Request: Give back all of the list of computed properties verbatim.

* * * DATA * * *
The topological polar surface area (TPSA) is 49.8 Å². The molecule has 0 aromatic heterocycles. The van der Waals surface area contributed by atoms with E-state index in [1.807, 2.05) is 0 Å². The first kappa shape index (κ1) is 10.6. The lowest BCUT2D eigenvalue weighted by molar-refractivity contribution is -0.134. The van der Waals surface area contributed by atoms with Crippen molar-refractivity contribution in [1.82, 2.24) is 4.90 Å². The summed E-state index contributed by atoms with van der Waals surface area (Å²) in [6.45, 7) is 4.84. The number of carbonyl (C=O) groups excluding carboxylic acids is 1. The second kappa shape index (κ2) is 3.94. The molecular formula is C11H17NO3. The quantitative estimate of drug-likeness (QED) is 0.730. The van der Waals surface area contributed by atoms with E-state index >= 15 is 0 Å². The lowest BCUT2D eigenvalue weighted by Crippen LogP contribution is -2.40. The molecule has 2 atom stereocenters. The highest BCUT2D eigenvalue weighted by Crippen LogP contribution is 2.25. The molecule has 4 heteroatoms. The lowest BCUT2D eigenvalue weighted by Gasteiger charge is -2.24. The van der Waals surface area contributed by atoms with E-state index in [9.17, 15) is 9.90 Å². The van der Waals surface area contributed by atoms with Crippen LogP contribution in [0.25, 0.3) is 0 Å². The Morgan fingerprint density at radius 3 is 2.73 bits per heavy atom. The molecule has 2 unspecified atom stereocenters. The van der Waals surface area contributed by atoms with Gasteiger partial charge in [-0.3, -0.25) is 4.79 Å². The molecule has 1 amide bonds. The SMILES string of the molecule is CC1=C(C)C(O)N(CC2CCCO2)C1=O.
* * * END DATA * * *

The topological polar surface area (TPSA) is 49.8 Å². The molecule has 0 aromatic heterocycles. The van der Waals surface area contributed by atoms with E-state index in [1.807, 2.05) is 0 Å². The first kappa shape index (κ1) is 10.6. The lowest BCUT2D eigenvalue weighted by molar-refractivity contribution is -0.134. The van der Waals surface area contributed by atoms with Crippen molar-refractivity contribution in [1.82, 2.24) is 4.90 Å². The summed E-state index contributed by atoms with van der Waals surface area (Å²) in [6.45, 7) is 4.84. The number of carbonyl (C=O) groups excluding carboxylic acids is 1. The second kappa shape index (κ2) is 3.94. The molecular formula is C11H17NO3. The quantitative estimate of drug-likeness (QED) is 0.730. The van der Waals surface area contributed by atoms with E-state index >= 15 is 0 Å². The lowest BCUT2D eigenvalue weighted by Crippen LogP contribution is -2.40. The molecule has 2 atom stereocenters. The highest BCUT2D eigenvalue weighted by Crippen LogP contribution is 2.25. The molecule has 4 heteroatoms. The lowest BCUT2D eigenvalue weighted by Gasteiger charge is -2.24. The van der Waals surface area contributed by atoms with E-state index in [9.17, 15) is 9.90 Å². The van der Waals surface area contributed by atoms with Crippen LogP contribution in [0.25, 0.3) is 0 Å². The Morgan fingerprint density at radius 3 is 2.73 bits per heavy atom. The molecule has 2 unspecified atom stereocenters. The van der Waals surface area contributed by atoms with Gasteiger partial charge in [-0.3, -0.25) is 4.79 Å². The molecule has 1 amide bonds. The SMILES string of the molecule is CC1=C(C)C(O)N(CC2CCCO2)C1=O.